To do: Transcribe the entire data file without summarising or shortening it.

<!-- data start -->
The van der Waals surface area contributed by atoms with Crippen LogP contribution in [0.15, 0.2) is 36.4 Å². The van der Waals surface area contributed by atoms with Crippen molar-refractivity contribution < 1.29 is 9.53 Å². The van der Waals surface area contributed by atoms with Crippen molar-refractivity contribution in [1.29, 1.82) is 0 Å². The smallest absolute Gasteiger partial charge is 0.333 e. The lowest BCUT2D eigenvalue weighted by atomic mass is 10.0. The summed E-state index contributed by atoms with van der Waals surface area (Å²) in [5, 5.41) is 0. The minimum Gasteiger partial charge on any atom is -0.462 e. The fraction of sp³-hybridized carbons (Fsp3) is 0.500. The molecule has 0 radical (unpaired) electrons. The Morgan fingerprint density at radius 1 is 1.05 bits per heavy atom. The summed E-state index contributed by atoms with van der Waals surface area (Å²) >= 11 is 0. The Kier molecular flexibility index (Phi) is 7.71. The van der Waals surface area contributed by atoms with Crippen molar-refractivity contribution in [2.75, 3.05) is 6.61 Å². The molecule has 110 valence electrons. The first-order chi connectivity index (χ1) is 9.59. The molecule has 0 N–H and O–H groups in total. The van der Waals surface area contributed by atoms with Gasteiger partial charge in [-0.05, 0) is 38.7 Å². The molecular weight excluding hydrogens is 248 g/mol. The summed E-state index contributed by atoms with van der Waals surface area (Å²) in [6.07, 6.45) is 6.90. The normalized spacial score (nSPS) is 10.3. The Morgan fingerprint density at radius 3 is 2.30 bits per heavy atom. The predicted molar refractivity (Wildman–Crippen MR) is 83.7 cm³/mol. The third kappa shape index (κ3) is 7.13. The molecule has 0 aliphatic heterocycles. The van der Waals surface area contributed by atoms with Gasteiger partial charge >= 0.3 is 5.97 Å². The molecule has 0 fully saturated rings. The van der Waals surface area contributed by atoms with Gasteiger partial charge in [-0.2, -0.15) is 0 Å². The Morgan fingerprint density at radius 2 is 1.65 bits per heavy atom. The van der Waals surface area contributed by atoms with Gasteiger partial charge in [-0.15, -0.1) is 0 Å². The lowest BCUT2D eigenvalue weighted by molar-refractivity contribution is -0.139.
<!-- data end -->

The van der Waals surface area contributed by atoms with Crippen LogP contribution in [0.15, 0.2) is 36.4 Å². The van der Waals surface area contributed by atoms with Crippen molar-refractivity contribution < 1.29 is 9.53 Å². The van der Waals surface area contributed by atoms with Crippen molar-refractivity contribution in [1.29, 1.82) is 0 Å². The smallest absolute Gasteiger partial charge is 0.333 e. The lowest BCUT2D eigenvalue weighted by atomic mass is 10.0. The summed E-state index contributed by atoms with van der Waals surface area (Å²) in [5, 5.41) is 0. The minimum Gasteiger partial charge on any atom is -0.462 e. The fraction of sp³-hybridized carbons (Fsp3) is 0.500. The molecule has 0 radical (unpaired) electrons. The Morgan fingerprint density at radius 1 is 1.05 bits per heavy atom. The summed E-state index contributed by atoms with van der Waals surface area (Å²) >= 11 is 0. The Kier molecular flexibility index (Phi) is 7.71. The van der Waals surface area contributed by atoms with Crippen molar-refractivity contribution in [2.75, 3.05) is 6.61 Å². The molecule has 110 valence electrons. The first-order chi connectivity index (χ1) is 9.59. The molecule has 0 N–H and O–H groups in total. The van der Waals surface area contributed by atoms with Gasteiger partial charge in [-0.05, 0) is 38.7 Å². The molecular weight excluding hydrogens is 248 g/mol. The summed E-state index contributed by atoms with van der Waals surface area (Å²) in [6.07, 6.45) is 6.90. The normalized spacial score (nSPS) is 10.3. The Morgan fingerprint density at radius 3 is 2.30 bits per heavy atom. The predicted molar refractivity (Wildman–Crippen MR) is 83.7 cm³/mol. The third kappa shape index (κ3) is 7.13. The molecule has 0 aliphatic heterocycles. The van der Waals surface area contributed by atoms with Gasteiger partial charge >= 0.3 is 5.97 Å². The molecule has 0 fully saturated rings. The van der Waals surface area contributed by atoms with Gasteiger partial charge in [-0.2, -0.15) is 0 Å². The Morgan fingerprint density at radius 2 is 1.65 bits per heavy atom. The van der Waals surface area contributed by atoms with Gasteiger partial charge in [-0.15, -0.1) is 0 Å². The lowest BCUT2D eigenvalue weighted by molar-refractivity contribution is -0.139.